Monday, April 4, 2011

Seafood sustainability is such a difficult topic because ultimately it boils down to the idea that we humans have the ability to determine the exact right level of seafood we can take from a complex and not always well understood ocean that will allow seafood populations to not only maintain, but to function more or less as if we were not harvesting seafood.

Wait, does that make sense at all? Is there really some magical line in the ocean that allows us to have our cake and eat it too? What about complex highly interdependent ecosystems? What do we use as a baseline? Do we use historical abundance or recent abundance? How does the harvesting of one species like herring impact the health and abundance of other species that depend on it?

The "truth" if there is one is that sustainability is a "best guess" when it comes to seafood. If you Google "Sustainable Seafood" you'll find a number of species specific seafood buying guides. There is some value to these guides. Most folks that want to do the right thing don't necessarily want to spend their time reading some random blog about seafood sustainability and these guides can be a decent starting point for folks that want to do the right thing.

We think a better way to approach seafood is to have a set of principles.

But, to understand how seafood cards can get things wrong, we have to gain an understanding of how fisheries are determined to be sustainable. Usually this has to do with many sceintific assesments, but the two biggies are TAC (Total Allowable Catch) and MSY (Maximum Sustainable Yield).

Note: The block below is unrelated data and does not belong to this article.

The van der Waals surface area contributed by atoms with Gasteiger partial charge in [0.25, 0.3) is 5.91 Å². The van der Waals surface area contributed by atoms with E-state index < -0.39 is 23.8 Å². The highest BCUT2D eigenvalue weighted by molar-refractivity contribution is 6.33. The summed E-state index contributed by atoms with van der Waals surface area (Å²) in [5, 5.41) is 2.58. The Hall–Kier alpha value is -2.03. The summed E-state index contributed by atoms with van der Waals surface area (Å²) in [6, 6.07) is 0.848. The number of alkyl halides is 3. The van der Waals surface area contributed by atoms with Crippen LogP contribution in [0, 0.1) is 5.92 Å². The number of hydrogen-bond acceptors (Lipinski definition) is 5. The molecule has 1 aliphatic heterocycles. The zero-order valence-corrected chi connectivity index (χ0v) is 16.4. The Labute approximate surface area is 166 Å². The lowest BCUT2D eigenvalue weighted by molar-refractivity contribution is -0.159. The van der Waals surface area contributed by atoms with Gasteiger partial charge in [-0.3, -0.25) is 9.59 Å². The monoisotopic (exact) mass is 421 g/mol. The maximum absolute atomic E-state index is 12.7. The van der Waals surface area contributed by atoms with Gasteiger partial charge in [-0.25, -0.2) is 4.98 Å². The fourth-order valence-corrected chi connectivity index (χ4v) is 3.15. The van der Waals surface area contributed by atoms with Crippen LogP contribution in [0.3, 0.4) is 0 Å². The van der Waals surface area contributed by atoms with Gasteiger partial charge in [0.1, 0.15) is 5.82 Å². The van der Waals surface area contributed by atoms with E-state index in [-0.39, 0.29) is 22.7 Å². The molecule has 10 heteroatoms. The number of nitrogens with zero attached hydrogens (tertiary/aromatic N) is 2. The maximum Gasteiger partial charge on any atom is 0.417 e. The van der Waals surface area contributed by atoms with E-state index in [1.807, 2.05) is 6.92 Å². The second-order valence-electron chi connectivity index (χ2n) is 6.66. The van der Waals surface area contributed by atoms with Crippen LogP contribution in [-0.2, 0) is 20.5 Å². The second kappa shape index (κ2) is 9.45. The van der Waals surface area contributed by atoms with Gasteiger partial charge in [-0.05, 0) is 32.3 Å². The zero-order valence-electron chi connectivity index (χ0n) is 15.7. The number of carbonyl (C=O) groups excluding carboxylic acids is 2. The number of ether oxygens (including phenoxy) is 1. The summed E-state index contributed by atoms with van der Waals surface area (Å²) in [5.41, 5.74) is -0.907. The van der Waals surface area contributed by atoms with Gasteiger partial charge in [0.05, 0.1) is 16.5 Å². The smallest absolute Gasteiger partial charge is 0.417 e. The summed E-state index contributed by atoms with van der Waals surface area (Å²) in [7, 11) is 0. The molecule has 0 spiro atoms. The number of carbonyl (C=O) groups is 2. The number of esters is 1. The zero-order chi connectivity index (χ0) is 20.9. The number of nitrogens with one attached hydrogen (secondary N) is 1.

TAC is a hard number that defines how much fish fishermen can catch. It is based on fish population assessments and is supposed to be scientifically vetted. MSY is a bit harder to understand, but it is essentially the amount of fish that can consitstently be taken from a population of a single species that will allow the population to maintain over the long term. In simple terms, it is usually around 30% of a "healthy" population of fish.

In some ways they define the same thing, however MSY is more like the speed limit, while the TAC is the actual speed that can get you a ticket. In other words, the numbers are not always the same and are subject to the discretion of the managers.

So, let's get back to sustainable. In effect the TAC defines what fisheries managers think is sustainable. Fishermen have little to no impact on this number. It is defined, determined and vetted by the Science and Statistical Comittee (SSC) of the New England Fisheries Management Council (NEFMC) and accepted or rejected by the NEFMC. So in effect, how much fishermen will catch - whether or not that fishing is sustainable - is determined by managers not fishermen.

So, how can sustainable seafood cards put things like Atlantic Cod on a list of sea foods to avoid when managers, vetted by the best available science, are saying that Cod are no longer overfished? This article is a great exploration of the complexities in particular concerning our local codfish.

So, in sum, managers/regulators are defining sustainable ideally based on science that determines a level of seafood that can be caught indefinitely. As a principle, its a good place to begin to approach sustainability. But if you are like me, you have a healthy skepticism of the ability of scientists and managers to know the ocean well enough to consistently and impartially determine the magical number of fish we can eat without any impact. It just sounds silly to me and reminds me of one of my old friends' skepticism of another magical animal.

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